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   Magic Trick: The Chameleon Card




Have two cards chosen, and bring one to the top and one to the bottom. Take the pack, face upwards, and make the single card slip pass from top to bottom, reversing the card during the process. This will bring the two chosen cards back to back. Openly take them up by one corner, but show only one card. Ask the name of the other card, and, blowing on the two in the hand, turn them rapidly round, and thus show the one at the back. Replace the cards at once in the centre of the pack. Care will have to be taken that the cards are very even when back to back, or it will transpire that two cards are in the fingers, and not one only. This trick is sometimes performed with the aid of prepared cards, the two—duplicates of which must, in this instance, be "forced" from the pack—being gummed together back to back. Supposing the cards to be queen of hearts and ten of spades, the performer would thus proceed: Bring the ten to the top, and the queen to the bottom, unknown to the audience. Produce, as a single card, as if taken from the pack (you will, of course, have them concealed about you), the prepared cards, showing the audience the ten. In the left hand you will hold the pack, displaying the queen. Prepare for passing the ten (vide Fig. 35), which is at the back, to the front, and then say, "Hey, presto, pass!" Turn the prepared cards rapidly round, and at the time execute the pass, when the change will have been effected. Palm the prepared cards, and give the pack round to be examined. This method is useful when the performer is able to execute the pass peculiar to the trick with one hand only. As this is a very pretty effect, which may be introduced in all manner of emergencies, two illustrations are given (see Figs. 40 and 41).

Fig. 40

Fig. 41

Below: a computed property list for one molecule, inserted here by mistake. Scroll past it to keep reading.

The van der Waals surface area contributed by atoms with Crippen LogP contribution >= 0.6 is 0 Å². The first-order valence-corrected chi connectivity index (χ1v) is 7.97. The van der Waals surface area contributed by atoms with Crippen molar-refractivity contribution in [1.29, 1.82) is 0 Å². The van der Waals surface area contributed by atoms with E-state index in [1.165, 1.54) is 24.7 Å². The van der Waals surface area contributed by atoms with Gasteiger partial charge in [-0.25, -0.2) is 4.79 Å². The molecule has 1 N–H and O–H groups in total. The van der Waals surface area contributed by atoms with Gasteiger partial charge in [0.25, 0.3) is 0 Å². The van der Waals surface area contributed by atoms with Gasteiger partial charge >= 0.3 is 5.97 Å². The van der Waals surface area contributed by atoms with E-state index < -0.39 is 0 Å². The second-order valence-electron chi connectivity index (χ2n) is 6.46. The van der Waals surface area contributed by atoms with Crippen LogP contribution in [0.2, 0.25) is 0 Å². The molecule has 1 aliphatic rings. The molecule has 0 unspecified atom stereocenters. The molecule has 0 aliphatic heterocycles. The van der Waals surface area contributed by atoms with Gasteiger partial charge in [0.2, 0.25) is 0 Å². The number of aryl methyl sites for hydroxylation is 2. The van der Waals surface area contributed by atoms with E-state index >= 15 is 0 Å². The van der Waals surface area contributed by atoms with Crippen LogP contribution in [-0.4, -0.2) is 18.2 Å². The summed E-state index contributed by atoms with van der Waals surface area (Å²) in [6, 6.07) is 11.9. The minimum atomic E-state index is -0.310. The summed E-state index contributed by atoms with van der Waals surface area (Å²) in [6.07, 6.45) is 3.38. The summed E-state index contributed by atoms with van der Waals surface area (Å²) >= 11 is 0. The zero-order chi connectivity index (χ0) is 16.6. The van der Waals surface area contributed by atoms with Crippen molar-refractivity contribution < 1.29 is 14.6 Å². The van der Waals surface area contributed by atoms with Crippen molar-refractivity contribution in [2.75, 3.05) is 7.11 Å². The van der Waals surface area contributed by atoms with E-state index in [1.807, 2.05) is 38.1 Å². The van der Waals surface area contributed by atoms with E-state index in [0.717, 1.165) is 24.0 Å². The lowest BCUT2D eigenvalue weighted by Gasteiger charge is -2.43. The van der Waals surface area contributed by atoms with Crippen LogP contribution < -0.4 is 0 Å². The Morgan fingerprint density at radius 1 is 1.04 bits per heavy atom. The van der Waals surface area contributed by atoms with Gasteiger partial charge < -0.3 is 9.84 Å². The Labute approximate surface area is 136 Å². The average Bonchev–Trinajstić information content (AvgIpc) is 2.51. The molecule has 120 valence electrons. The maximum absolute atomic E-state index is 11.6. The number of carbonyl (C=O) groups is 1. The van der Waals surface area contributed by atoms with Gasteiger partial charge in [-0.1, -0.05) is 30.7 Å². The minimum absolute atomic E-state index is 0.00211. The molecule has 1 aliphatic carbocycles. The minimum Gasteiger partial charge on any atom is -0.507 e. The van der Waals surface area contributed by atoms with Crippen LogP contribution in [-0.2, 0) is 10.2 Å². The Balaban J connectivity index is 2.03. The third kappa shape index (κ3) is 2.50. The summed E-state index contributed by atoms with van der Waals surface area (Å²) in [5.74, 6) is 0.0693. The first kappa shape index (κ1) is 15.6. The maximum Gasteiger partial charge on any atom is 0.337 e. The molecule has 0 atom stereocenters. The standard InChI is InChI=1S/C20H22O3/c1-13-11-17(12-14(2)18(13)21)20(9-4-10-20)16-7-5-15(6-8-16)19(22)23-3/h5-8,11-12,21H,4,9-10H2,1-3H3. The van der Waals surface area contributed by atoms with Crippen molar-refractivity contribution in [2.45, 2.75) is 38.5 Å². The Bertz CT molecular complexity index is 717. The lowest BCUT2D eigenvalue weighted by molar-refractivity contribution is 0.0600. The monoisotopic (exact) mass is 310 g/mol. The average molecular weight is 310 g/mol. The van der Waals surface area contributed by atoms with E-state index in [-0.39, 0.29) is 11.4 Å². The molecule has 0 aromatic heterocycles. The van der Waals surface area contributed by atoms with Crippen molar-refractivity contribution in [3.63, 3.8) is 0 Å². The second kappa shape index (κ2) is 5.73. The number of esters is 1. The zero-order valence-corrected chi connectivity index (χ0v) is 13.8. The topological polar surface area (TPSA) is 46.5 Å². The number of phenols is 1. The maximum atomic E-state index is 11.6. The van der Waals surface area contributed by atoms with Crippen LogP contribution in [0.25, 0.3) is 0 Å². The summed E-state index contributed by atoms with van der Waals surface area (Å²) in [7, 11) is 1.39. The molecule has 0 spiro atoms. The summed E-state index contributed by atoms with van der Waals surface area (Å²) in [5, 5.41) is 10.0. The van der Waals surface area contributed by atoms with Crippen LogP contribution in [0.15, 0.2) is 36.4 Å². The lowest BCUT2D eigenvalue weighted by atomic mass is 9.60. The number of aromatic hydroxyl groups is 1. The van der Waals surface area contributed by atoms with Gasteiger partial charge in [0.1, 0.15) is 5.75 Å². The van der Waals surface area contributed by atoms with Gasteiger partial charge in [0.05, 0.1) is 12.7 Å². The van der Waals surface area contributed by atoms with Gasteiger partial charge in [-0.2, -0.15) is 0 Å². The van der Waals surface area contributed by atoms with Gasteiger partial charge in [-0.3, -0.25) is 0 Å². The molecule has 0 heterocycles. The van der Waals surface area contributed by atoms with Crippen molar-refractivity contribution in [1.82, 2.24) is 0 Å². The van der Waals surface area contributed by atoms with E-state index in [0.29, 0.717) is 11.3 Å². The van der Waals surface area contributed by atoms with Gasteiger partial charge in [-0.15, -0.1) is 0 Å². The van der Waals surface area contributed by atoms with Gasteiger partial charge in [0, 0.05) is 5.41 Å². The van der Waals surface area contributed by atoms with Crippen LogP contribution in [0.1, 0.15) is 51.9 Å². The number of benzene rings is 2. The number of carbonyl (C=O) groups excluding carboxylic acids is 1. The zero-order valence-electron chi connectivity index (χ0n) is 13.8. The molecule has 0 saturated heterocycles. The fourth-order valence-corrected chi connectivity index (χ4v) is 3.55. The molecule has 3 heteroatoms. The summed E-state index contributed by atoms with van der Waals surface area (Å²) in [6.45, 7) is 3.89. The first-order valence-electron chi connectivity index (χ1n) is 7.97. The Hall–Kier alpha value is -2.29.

A very excellent variety of this trick is that described by Houdin in his work on "Conjuring," and communicated to me by Professor Hoffmann, to whose research the conjuring world is not a little indebted. Most of us have seen the three cards forming a portion of the marvellous and heterogeneous pennyworth offered to the public by a versatile itinerant vendor. When spread open one way, the seven of spades only is visible, and on being shut up and opened the reverse way, graceful female figures or donkeys' heads meet the view; Houdin's trick is framed upon this model, but, of course, very much elaborated and improved. Indeed, it was a peculiarity of Houdin's that he never did touch anything without improving it. The directions for the trick under notice are as follows: Have a pack made with plain white backs, each card being divided by a line diagonally from corner to corner. Of the halves thus formed, one is to represent queen of spades, and the other the ten of hearts. On the back of each card paint the ace of clubs. Have a heap of cards near you, the three uppermost cards of which are duplicates of those in the prepared pack, arranged in an order which is known to you. If you prefer it, these cards can at first be forced from an ordinary pack, and then given to be held in the audience, which heightens the effect of the trick. Take one of the three cards—for example, the ten of hearts—and, after showing it to the audience, say that the fact of placing it with those held in your hand (the prepared pack) will change them all into tens of hearts. Taking care that the ten of hearts halves are farthest from you when the cards are held faces downwards, as they must be, place the card at the bottom, and, after a little nonsense, spread them all out fanwise, with the faces towards the audience. Close them again, and remove the ten of hearts. Then take up next card, the queen of spades, and place that at the bottom, having previously taken care to turn the pack round so as to bring the court card halves to the fore. Repeat the operation of opening the cards as before, and reclose them, discarding the queen. Now take up the ace of clubs and place it at the bottom, or anywhere else you please. Give the cards a flourish, so as to enable you to turn them completely over, and then open them once more, this time displaying the backs to the audience. It is as well to have the top card of the prepared pack quite plain at the back, as it is not always possible to avoid showing it whilst performing the trick. When the aces are shown, this card can be passed to the middle, where the absence of an ace on its centre will not be noticed. The beauty of this trick is considerably enhanced if the prepared pack be palmed, and another ordinary one shown round for examination. When this pack is returned to you, you place upon it the hand in which the prepared cards are palmed, and, saying, "Now I take a few cards from this pack," affect to do so. This at once disarms all suspicion of any preparation. There is no necessity for using more than eighteen or twenty prepared cards, and that number can easily be palmed with a little practice. Some advise changing the packs altogether, but this method I cannot recommend, as it entails a deal of extra trouble, without a commensurate meed of effect. In "Grand Magic,", a method for changing packs of cards will be described in its place, and the learner can then choose for himself. When well executed, there is no prettier trick than the one described above.

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